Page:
CAN A MOVEMENT SAVE THE AMERICAN DREAM? There was a time when the American dream was more than just a lofty ideal. After World War II, it was a reality for millions of Americans—broadly shared prosperity that offered good jobs with decent wages, accessible and affordable healthcare, good education and the promise of a secure retirement for all. Though the promise often exceeded its performance, the possibility at least provided a way up. But as Institute for America’s Future President Robert Borosage and I explain this week in “The American Dream: Can a Movement Save It?” today’s failed economy and corrupted politics have imperiled every element of that dream. While the richest 1 percent absorb nearly a quarter of the nation’s income and control 40 percent of its wealth, hard-working middle-class Americans struggle to find decent jobs and pay for soaring costs of education and healthcare. Meanwhile, pensions are gutted, home values continue to plummet, and the cornerstone of America’s safety net—Social Security and Medicare—lie on the chopping block. And there’s little help from Washington: partisan bickering, gridlock and influence have saturated and stifled our politics.

Like the progressive battles fought over the last century—from the trustbusting days of the robber baron era to the New Deal, and more recently the civil rights, antiwar, women’s, gay rights and environmental movements—it will take a truly popular uprising to save the American Dream, one unlike the faux populism of the corporate-backed Tea Party Movement. Van Jones of Green For All has joined, the Campaign for America’s Future, The Center for Community Change and dozens of other progressive organizations to challenge the reign of private interests under the umbrella of the American Dream Movement to mobilize energy for widespread progressive organizing. On October 3, activists from across the country will gather in Washington at the Take Back The American Dream Conference to push for an agenda that has broad support and represents the real priorities of America’s middle class: jobs, growth, investment in infrastructure and education, tax reform and the rebuilding of our basic social contract and safety net that once gave a path to prosperity for millions of Americans. As Reverend King once said, “I still have a dream. It is a dream deeply rooted in the American Dream.” The time has come to make his dream, our dream, a reality once again.

LETHAL INJUSTICE. On Wednesday, September 21, the state of Georgia executed Troy Anthony Davis for a murder of a police officer in 1989 that witnesses now say he did not commit. As we argue in this week’s lead editorial, the tenuous case against Davis—an African-American man convicted of murdering a white police officer in a Southern state—has awakened Americans to a vicious system that thrives on racism and condemns the innocent to die. It is a relic of injustice that must be abolished once and for all. As our collective attention was focused on Jackson, Georgia that tragic night, The Nation’s executive editor Richard Kim was live-blogging the dramatic developments at late into the evening. Be sure to read the compelling account of the events here. And associate editor Liliana Segura’s article about Georgia’s cruel use of sodium thiopental to kill Emmanuel Hammond earlier this year is a must-read. She joined Countdown with Keith Olbermann on Thursday night to explain why Davis’s execution should change the way we conceptualize the death penalty, law and justice.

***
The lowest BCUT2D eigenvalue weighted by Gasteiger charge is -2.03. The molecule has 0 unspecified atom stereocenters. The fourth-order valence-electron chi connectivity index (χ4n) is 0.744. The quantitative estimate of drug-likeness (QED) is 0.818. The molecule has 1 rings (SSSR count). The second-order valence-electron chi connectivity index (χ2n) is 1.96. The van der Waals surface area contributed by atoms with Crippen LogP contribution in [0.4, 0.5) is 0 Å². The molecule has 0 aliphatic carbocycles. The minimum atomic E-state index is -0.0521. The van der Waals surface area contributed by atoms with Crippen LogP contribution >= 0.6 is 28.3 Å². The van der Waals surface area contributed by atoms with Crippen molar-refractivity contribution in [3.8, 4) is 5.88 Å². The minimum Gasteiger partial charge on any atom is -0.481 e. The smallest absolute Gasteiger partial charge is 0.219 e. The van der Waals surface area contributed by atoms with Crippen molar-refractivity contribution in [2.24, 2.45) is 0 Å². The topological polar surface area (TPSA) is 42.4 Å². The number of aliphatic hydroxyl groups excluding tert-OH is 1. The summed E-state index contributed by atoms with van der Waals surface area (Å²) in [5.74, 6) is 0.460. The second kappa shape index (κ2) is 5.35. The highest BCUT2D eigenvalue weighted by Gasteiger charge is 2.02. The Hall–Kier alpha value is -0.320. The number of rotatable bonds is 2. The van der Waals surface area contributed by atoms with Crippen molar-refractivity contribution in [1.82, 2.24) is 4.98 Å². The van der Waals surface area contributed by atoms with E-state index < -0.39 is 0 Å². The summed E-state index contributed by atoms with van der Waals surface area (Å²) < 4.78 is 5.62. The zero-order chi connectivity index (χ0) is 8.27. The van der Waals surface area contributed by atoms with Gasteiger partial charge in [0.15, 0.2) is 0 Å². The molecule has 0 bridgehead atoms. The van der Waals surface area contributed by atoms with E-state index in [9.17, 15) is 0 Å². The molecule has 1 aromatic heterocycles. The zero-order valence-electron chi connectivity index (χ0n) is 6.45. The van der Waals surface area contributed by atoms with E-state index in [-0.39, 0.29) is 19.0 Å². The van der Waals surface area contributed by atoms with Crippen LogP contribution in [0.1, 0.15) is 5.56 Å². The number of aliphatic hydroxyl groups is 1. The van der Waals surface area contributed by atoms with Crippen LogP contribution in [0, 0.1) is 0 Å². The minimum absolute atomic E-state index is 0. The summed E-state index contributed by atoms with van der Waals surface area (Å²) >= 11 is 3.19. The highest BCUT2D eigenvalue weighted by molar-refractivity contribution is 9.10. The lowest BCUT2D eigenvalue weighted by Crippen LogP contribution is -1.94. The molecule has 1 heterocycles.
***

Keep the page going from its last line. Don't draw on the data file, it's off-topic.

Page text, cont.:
IRAN HIKERS FREED. We were both delighted and relieved to receive word this week that Nation writer Shane Bauer and his friend Josh Fattal have been released from prison in Iran, following an announcement by Iranian President Mahmoud Ahmadinejad earlier this month that he would pardon and release the two students. Bauer, Fattal and friend Sarah Shourd were arrested by Iranian soldiers two years ago while hiking along the Iran-Iraq border and accused of trespassing and espionage. Shourd was released but Bauer and Fattal were convicted in August and sentenced to ten years in prison. We watched with joy as Bauer and Fattal embraced family members upon their release and exodus to Oman. Our hearts go out to Bauer, Fattal and their family and friends. Executive editor Richard Kim reflects, “I’ve been thinking a lot about Shane throughout the Arab Spring. Fluent in Arabic, he was based in Damascus before his arrest. Among the many things lost to his incarceration is undoubtedly some excellent, insightful reporting from that part of the world. I can’t wait to make him an assignment.”

TIME FOR OUTRAGE: INDIGNEZ-VOUS! I’m honored to join the stage with 93-year-old former diplomat and hero of the French Resistance Stéphane Hessel, who will be in New York next week for a special event at the Maison Française at Columbia University on Tuesday, September 27. The event will feature a special conversation with the resistance leader, concentration camp survivor and one of France’s most eminent diplomats about his best-selling pamphlet, Indignez-Vous! (Time for Outrage), which sold nearly 2 million copies in France and millions more worldwide since its publication in October 2010. The Nation was proud to publish the pamphlet for the first time in the United States in March. We’re delighted that Twelve Books has signed on as its American publisher and is bringing this timely cri de coeur to a larger American audience. Hessel’s impassioned call-to-arms reminds us that life and liberty must still be fought for, and urges us to reclaim the essential rights that have eroded in recent decades. Be sure to listen to NPR’s interview with Hessel about his fascinating life and inspiration behind the book.


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